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This is a great movie. The time: immediately following the Second World War. The place: Scotland, specifically the Scotts Highland Regiment. The Regiment has returned from hard combat in North Africa and Europe, and once again is esconced in its barracks in the Scottish Highlands--the place in which it has been headquartered for over three hundred years. The Acting Commanding Officer is Col. Jock Sinclair (Alec Guiness), a rough, uneducated man from the lower classes who worked his way up to Colonel from the ranks. Sinclair got his promotion in the desert, fighting Rommel, and one senses that these experiences have created strong bonds of friendship between Sinclair and certain other officers in the battalion. Now higher headquarters has assigned a new Commanding Officer to the battalion--Col. Basil Barrow, a university-educated man from the upper classes who comes from a long line of officers who served with, and indeed commanded, the battalion. But Barrow, for all that, is viewed as an outsider and newcomer--while the other officers forged friendships in the war, fighting the Germans, Barrow was in the Pacific theater. Sinclair is relegated to second-in-command. Sinclair is deeply resentful of Barrow, and immediately gets off on the wrong foot with his new commander, unintentionally belittling Barrow's war service, most of which involved the horrors of being a POW tortured by the Japanese. In fact, Colonel Barrow is deeply scarred by his wartime experience, and has lost perspective in dealing with his officers. He is a martinet, and appears to forget that leadership involves earning the respect of one's subordinates--it is not simply bestowed from on-high. Although both men love the Regiment above all else, this film is about an implacable conflict between Sinclair and Barrow.Read more ›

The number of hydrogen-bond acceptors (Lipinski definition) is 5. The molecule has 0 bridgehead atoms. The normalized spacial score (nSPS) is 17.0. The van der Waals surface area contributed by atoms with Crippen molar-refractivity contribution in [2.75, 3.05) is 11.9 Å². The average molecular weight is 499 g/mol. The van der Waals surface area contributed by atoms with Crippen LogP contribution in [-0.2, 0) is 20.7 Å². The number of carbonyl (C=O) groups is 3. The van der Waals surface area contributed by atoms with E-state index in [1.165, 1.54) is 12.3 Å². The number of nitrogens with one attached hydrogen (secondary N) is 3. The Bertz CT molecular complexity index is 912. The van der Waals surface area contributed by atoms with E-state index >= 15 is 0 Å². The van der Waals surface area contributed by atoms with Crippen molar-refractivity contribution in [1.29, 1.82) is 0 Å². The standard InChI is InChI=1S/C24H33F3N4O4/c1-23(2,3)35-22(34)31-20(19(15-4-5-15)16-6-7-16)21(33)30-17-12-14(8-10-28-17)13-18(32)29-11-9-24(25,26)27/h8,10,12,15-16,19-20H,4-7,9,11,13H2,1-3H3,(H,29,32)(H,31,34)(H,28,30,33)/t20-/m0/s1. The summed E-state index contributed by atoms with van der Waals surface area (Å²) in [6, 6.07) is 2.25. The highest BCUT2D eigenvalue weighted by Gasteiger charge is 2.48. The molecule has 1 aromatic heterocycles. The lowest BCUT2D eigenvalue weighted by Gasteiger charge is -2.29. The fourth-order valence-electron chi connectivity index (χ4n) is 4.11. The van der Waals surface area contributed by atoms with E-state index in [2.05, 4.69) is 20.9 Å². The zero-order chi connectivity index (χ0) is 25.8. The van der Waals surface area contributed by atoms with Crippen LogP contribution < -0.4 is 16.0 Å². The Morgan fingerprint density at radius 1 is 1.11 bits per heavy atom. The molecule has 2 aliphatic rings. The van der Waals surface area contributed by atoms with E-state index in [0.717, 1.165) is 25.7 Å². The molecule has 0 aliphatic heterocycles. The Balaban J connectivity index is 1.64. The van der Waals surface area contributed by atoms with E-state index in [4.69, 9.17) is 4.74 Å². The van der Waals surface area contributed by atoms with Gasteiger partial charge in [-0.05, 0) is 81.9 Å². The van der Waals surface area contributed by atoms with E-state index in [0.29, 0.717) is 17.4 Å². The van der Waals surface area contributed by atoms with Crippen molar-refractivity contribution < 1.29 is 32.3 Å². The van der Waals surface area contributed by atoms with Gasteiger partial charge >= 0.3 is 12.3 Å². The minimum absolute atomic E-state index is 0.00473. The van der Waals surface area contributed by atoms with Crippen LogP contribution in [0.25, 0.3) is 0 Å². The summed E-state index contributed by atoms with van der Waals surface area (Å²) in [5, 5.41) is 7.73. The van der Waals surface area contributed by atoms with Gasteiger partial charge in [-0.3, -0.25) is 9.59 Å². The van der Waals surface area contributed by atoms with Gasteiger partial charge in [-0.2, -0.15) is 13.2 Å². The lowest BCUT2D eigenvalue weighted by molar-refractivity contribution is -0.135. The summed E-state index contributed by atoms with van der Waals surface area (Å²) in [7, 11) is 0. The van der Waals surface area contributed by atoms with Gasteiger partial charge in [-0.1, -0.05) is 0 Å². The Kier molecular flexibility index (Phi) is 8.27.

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"Tunes of Glory" is everything you might want from this type of movie. Full of rough-hewn Scots drinking life with the same enthusiasm as they drink their whisky, "Tunes of Glory" plays wistfully with the Scottish stereotypes of good natured, dancing and singing soldiers of a highland regiment. There are tunes a'plenty, and twirling kilts and bagpipes as well. A story of post-war peacetime soldiers, one cannot call it a war movie or but it is military in flavor,with pipes and drum corp assembled.

In addition to the Scottish pageantry is a surprisingly deep storyline and some of Sir Alec Guinness's and Sir John Mills's best acting, which is saying a lot about those two giants of film. Both play against type, with Guinness's surprising turn as red-haired Jock Sinclair, the course and gutter-born Major who seeks to be Battalion Commander, and Mill's emotionally unstable yet straight-laced Battalion Commander Basil Barrow, the very opposite of the spirited garrison who struggles to keep control. Both characters are likeable, yet deeply flawed, and it is a question as to which will overcome their defects and rise.

The looseness and fun-loving background of the regiment is a fine background for the tense struggle of Sinclair and Barrow. Supporting characters, such as the slippery Charlie Scott, and Sinclair's daughter Morag and her beau the handsome piper Ian Fraser, provide counter balance and some much-needed affection in this heroless film.

The Criterion Collection DVD is of course excellent, with a few insightful interviews with Sir Alec Guinness, Sir John Mills and director Ronald Neame. There is also a nice essay by Robert Murphy, which adds to the appreciation of the film.